Sound like Massachusetts today? It is . . . except that these events took place in the 1890s!
While the annual Bay State Bike Week celebrates the most recent resurgence in bicycling in the Commonwealth, Massachusetts has long been at the forefront of the bicycling movement in America, dating to when the cycling craze first swept the country after the invention arrived from Europe – before Boston South Station opened.
Boston’s Albert Pope first glimpsed the bicycle at the 1876 Centennial Exhibition in Philadelphia, and by the following year he had opened bicycle importer and maker Pope Manufacturing Company at 45 High Street in Boston. Two years later, Pope introduced the first American made bicycle, the Columbia. Dozens of Columbia models would follow over the next 20 years, many built at the company’s plant in Westfield and sold through the Pope showroom at 211 Columbus Avenue.
One of Pope’s rivals, A.H. Overman of Chicopee and the Victor bicycle line, is credited with the advancement that really boosted cycling’s popularity. In 1885 he created and patented the “safety” bicycle, which positioned the seat on the frame in the middle of two nearly equal-sized wheels. That design attracted many new riders who were leery of riding early “penny-farthing” bicycles with their huge front wheel and small rear wheel.
Massachusetts took to bicycling for its practical, recreational, and social benefits. The Boston Bicycling Club, the first in the country, was founded in 1878; the next year, Harvard became the first American college to host a bicycling club.
Pope, a leading promoter of the bicycling industry and also the effort to improve America’s roads, co-founded the Massachusetts Bicycling Club in 1879 and helped launch the national League of American Wheelmen in 1880. In 1882, the Springfield Bicycle Club began holding an annual bicycle meet, highlighted by a 25-mile amateur bicycle race.
As were the social norms of the day, participation in bicycling clubs often was segregated by race, class, gender, and ethnic lines. Lorenz J. Finison explores many of the societal elements of bicycling in this era in his book, “Boston’s Cycling Craze, 1880-1900.” For example, in 1893, the Riverside Cycling Club became the first black cycling group, with members largely from Boston and Cambridge who were excluded from other clubs. Finison also profiles Kittie Knox, a biracial seamstress known for her prize-winning cycling costumes, who challenged the League of American Wheelmen’s “color bar,” and others who rebuffed challenges in a time of segregation, increased immigration, and debates about the rights of women.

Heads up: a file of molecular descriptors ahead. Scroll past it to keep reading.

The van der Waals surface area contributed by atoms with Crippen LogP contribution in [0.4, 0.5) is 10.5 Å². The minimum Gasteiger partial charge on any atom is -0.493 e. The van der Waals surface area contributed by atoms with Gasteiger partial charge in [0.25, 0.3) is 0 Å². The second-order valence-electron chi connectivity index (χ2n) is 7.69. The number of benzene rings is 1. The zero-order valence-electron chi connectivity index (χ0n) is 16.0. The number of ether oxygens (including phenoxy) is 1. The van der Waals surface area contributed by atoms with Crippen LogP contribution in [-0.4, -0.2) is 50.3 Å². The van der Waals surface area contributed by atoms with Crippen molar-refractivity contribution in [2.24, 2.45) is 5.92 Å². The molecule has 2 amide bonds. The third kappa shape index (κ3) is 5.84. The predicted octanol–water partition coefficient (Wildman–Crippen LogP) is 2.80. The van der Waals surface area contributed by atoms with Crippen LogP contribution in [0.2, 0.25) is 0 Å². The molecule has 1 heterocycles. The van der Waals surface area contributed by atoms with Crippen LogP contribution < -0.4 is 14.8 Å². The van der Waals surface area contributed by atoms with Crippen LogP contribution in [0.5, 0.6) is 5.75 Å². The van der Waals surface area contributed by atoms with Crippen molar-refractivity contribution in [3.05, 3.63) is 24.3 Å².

By 1896, the Boston Herald estimated the city’s bicycling population at more than 100,000, nearly one-fourth of its residents. In 1899, a new law required Boston cyclists to carry a light when riding at night. That same year, Boston South Station opened, and among the “minor conveniences” included in the description of the gleaming train terminal were “ample bike racks.”
More than a century later, improving conditions and opportunities for bicycling is central to MassDOT’s transportation vision. Through its GreenDOT framework, MassDOT is working on a wide range of initiatives to triple the share of non-automobile trips – including those by bicycle – throughout the Commonwealth by 2030.
By then, perhaps Massachusetts can claim the title bestowed on Boston in an 1883 article in the journal Outing: “Bicycling paradise of America.”
Do you have ideas about bicycling and walking in the South Station area? Share your thoughts online at: www.fluidsurveys.com/s/SouthStation.
MassDOT Reminder: Safe Winter Driving Tips! posted on Feb 4
With snow in the forecast, MassDOT reminds motorists to plan ahead, avoid travel during the snow event when possible, and be prepared for Winter Travel! Be sure to Prepare Your Vehicle For Winter Driving and bring Winter Car Supplies. Use Common Sense While Driving Near …Continue Reading MassDOT Reminder: Safe Winter Driving Tips!
MassDOT Innovation & Tech Transfer Exchange: March 8-9 posted on Feb 3
You are invited to share and learn the newest ideas in transportation technology by attending MassDOT’s Innovation & Tech Transfer Exchange for 2016, scheduled for March 8 & 9, at the DCU Center in Worcester. Are you wondering how to improve both the efficiency and …Continue Reading MassDOT Innovation & Tech Transfer Exchange: March 8-9
Baker-Polito Administration Launches Complete Streets Funding Program posted on Feb 1
The Baker-Polito Administration and Massachusetts Department of Transportation today announced a $12.5 million Complete Streets Funding Program and online program portal in an effort to encourage cities and towns in the Commonwealth to design and construct projects to make street networks safer and more efficient …Continue Reading Baker-Polito Administration Launches Complete Streets Funding Program